The bank unions, however, seemed to be unconvinced by the minister’s arguments and said the November 15 strike stands. “Another strike would be called when the Bill is introduced in Parliament. We will look at the movement of the Bill and then decide on an indefinite strike in banks,” said T. Chakraborty, general secretary, All India Bank Employees Association (AIBEA).

They argued that the basic reason why the government wants to dilute its equity is non-recovery of bad loans.

“The government wants to hand over banks to the very private sector who are responsible for the present situation in the banking sector,” Chakraborty said. If the loans are recovered there would be no problem in maintaining the capital adequacy ratio, he added.

According to the unions, once banks are privatised the public sector character cannot be retained.

“If private shareholding is more than 51 per cent how can it be in the public sector,” Chakraborty asked. The board would have more outside members and the government would have little say in the decision-making process.

The unions also felt that VRS is being forced on bank employees.    


 
 
MARKET GURUS CHANT NEW MANTRA 
 
 
FROM OUR CORRESPONDENT
 
New Delhi, Nov 10: 
“Markets are about people not geography.”

That is marketing maven Shunu Sen’s dictum for India Inc’s future managers.

Sen, CEO of Quadra Advisory, a strategic marketing consultancy, urged his audience at the Rural Marketing Convention 2000 to desist from labelling markets as urban or rural. “Look at consumers as customers and not as labels.”

The two-day convention is being organised by the Institute of Management Technology (IMT), Ghaziabad.

Sen said market research and feedback has turned most theories about market behaviour on their heads, with rural consumers known to buy products essentially perceived as urban. In fact, low-priced variants sold in small quantities were equally liable to succeed both in rural areas and in an urban slum, he said.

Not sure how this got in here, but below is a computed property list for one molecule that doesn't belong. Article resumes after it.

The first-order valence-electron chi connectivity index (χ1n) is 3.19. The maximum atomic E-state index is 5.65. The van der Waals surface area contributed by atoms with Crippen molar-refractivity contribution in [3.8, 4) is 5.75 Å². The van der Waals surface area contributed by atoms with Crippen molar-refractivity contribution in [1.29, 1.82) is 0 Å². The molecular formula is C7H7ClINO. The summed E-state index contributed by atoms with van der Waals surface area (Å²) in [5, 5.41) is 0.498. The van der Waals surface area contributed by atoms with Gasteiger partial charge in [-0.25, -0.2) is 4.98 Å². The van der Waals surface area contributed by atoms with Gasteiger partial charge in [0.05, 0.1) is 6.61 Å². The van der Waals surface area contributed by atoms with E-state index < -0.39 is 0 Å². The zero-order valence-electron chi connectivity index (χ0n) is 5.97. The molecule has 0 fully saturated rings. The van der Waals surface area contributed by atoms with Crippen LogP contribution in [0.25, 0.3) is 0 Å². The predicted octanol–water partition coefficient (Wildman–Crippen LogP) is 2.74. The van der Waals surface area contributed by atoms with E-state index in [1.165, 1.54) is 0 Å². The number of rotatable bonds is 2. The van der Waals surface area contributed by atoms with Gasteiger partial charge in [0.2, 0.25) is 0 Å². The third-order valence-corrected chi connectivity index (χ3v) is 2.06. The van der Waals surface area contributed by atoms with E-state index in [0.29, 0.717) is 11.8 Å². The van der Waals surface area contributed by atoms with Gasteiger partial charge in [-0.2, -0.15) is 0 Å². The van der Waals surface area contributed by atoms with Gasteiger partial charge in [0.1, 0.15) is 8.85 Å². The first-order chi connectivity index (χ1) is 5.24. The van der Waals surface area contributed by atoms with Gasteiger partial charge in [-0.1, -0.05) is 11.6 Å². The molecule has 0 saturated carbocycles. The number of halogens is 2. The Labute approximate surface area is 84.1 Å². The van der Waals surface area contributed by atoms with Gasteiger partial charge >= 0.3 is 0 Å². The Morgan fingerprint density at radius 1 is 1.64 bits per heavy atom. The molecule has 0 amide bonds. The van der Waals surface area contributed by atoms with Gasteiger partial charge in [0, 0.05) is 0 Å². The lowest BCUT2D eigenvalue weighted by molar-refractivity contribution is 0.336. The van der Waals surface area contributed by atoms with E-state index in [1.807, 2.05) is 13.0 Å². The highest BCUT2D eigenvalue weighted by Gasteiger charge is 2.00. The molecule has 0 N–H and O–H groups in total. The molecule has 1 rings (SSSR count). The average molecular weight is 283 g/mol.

While the distribution and communication requirements of the brand may differ for the so-called rural markets, products need not be classified as rural and urban, Sen said. It is better to look at a product as serving a consumer need and then try to market it whether the consumer lives in a city or village, not the other way round.

Adopting a similar line, Pradip Kashyap, president, Marketing and Research Team (MART) said that rural and urban consumers had visibly different needs, which have to addressed accordingly. “For example, the need for a pressure cooker is three times higher in rural areas, yet one of the reasons why it is scarcely used is with the use of wood as a fuel, the consumer seeks a cooker with handles on two sides. It is needs like this that rural marketers have to tap,” he added.

Shunu Sen further added that straightjacketing can prove counterproductive in rural markets as they were hardly uniform in character, adding that villages equipped with proper infrastructure have the potential to gradually develop into big markets on the lines of their urban counterparts.

“The development of infrastructure and education will do more to open up the rural markets than any financing option for white goods,” he said.

S. Narendra, head, R.K.Swamy/BBDO pointed out that communication needs for rural markets also differed. While conventional media would do just fine for general brand awareness, when that awareness has to be converted into mass purchases, the message must be conveyed to the people at their level.

IMT is organising a student project in the rural areas of western Uttar Pradesh from November 12.

Companies will participate in the ‘haats’ that are to be set up, to carry out projects aimed at gauging the behaviour of the rural consumer and collecting feedback.

According to IMT, companies who have confirmed their participation in the event include Hindustan Lever, Smithkline Beecham, Britannia, Philips, Whirlpool and Agrotech Foods.    


 
 
FOREIGN EXCHANGE, BULLION, STOCK INDICES